Toothache is the most common type of orofacial pain and, when severe, it is considered a dental emergency, since there may be a significant impact on sleep, eating, and other daily activities. It is one of the most common reasons for emergency dental appointments. Correct diagnosis can sometimes be challenging. The treatment of a toothache depends upon the exact cause, and may involve a filling, root canal treatment, extraction, drainage of pus, or other remedial action. The relief of toothache is considered one of the main responsibilities of dentists. Historically, the demand for treatment of toothache is thought to have led to the emergence of dental surgery as the first specialty of medicine.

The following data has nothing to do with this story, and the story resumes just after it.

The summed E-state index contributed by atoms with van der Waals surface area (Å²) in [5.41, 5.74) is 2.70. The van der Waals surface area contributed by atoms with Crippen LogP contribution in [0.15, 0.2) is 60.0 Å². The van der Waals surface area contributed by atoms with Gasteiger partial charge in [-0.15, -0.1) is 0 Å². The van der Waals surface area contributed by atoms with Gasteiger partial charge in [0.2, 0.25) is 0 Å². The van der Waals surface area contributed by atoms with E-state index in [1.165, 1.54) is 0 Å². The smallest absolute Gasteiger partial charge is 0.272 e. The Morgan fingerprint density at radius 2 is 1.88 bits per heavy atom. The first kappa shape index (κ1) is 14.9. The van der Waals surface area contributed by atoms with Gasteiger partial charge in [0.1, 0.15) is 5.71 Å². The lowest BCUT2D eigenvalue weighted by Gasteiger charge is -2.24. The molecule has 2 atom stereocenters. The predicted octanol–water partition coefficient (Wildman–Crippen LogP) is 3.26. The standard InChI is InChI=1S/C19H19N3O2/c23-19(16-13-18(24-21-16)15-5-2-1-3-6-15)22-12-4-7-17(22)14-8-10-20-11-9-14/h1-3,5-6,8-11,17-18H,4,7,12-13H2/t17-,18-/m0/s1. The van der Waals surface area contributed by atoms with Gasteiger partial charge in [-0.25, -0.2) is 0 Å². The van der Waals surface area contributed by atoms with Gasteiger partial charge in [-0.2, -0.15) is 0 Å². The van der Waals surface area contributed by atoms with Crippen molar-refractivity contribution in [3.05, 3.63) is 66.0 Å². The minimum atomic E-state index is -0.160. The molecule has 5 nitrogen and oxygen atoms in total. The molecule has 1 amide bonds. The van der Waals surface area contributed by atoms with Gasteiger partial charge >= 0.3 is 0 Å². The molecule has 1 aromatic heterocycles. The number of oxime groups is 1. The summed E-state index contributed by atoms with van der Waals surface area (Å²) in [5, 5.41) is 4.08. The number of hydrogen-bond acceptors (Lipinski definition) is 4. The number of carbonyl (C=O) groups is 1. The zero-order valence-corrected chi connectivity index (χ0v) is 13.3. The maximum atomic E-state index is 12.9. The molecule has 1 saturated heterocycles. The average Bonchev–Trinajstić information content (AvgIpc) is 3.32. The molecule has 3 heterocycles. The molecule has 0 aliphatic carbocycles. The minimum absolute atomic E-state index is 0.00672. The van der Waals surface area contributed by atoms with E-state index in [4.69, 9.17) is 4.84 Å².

When Should I See a Dentist About a Toothache?
See your dentist as soon as possible about your toothache if:
- You have a toothache that lasts longer than 1 or 2 days
- Your toothache is severe
- You have a fever, earache, or pain upon opening your mouth wide
- Proper identification and treatment of dental infections is important to prevent its spread to other parts of the face and skull and possibly even to the bloodstream.
What Treatments Are Available for a Toothache?
Treatment for a toothache depends on the cause. If a cavity is causing the toothache, your dentist will fill the cavity or possibly extract the tooth, if necessary. A root canal might be needed if the cause of the toothache is determined to be an infection of the tooth's nerve. Bacteria that have worked their way into the inner aspects of the tooth cause such an infection. An antibiotic may be prescribed if there is fever or swelling of the jaw. Phototherapy with a cold laser may be used to reduce the pain and inflammation associated with the toothache.